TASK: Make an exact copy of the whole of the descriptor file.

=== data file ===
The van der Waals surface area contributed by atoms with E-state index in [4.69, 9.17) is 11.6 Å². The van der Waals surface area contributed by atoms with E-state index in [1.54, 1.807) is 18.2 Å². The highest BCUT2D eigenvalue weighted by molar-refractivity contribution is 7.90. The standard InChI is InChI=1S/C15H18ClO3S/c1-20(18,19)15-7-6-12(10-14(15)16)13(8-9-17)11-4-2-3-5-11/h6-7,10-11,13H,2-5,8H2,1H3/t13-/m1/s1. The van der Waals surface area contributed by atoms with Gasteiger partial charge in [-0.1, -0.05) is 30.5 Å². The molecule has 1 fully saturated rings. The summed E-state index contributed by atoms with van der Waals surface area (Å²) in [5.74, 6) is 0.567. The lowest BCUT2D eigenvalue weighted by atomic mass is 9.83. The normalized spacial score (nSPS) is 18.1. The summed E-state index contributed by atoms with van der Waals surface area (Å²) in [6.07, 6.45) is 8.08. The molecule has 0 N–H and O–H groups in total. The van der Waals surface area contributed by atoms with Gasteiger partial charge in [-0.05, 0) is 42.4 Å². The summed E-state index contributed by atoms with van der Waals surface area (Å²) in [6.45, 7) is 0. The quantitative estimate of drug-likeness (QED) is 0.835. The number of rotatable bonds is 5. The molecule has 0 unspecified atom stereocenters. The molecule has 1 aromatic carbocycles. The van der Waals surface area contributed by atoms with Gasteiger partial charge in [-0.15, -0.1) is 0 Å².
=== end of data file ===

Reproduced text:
The van der Waals surface area contributed by atoms with E-state index in [4.69, 9.17) is 11.6 Å². The van der Waals surface area contributed by atoms with E-state index in [1.54, 1.807) is 18.2 Å². The highest BCUT2D eigenvalue weighted by molar-refractivity contribution is 7.90. The standard InChI is InChI=1S/C15H18ClO3S/c1-20(18,19)15-7-6-12(10-14(15)16)13(8-9-17)11-4-2-3-5-11/h6-7,10-11,13H,2-5,8H2,1H3/t13-/m1/s1. The van der Waals surface area contributed by atoms with Gasteiger partial charge in [-0.1, -0.05) is 30.5 Å². The molecule has 1 fully saturated rings. The summed E-state index contributed by atoms with van der Waals surface area (Å²) in [5.74, 6) is 0.567. The lowest BCUT2D eigenvalue weighted by atomic mass is 9.83. The normalized spacial score (nSPS) is 18.1. The summed E-state index contributed by atoms with van der Waals surface area (Å²) in [6.07, 6.45) is 8.08. The molecule has 0 N–H and O–H groups in total. The van der Waals surface area contributed by atoms with Gasteiger partial charge in [-0.05, 0) is 42.4 Å². The summed E-state index contributed by atoms with van der Waals surface area (Å²) in [6.45, 7) is 0. The quantitative estimate of drug-likeness (QED) is 0.835. The number of rotatable bonds is 5. The molecule has 0 unspecified atom stereocenters. The molecule has 1 aromatic carbocycles. The van der Waals surface area contributed by atoms with Gasteiger partial charge in [-0.15, -0.1) is 0 Å².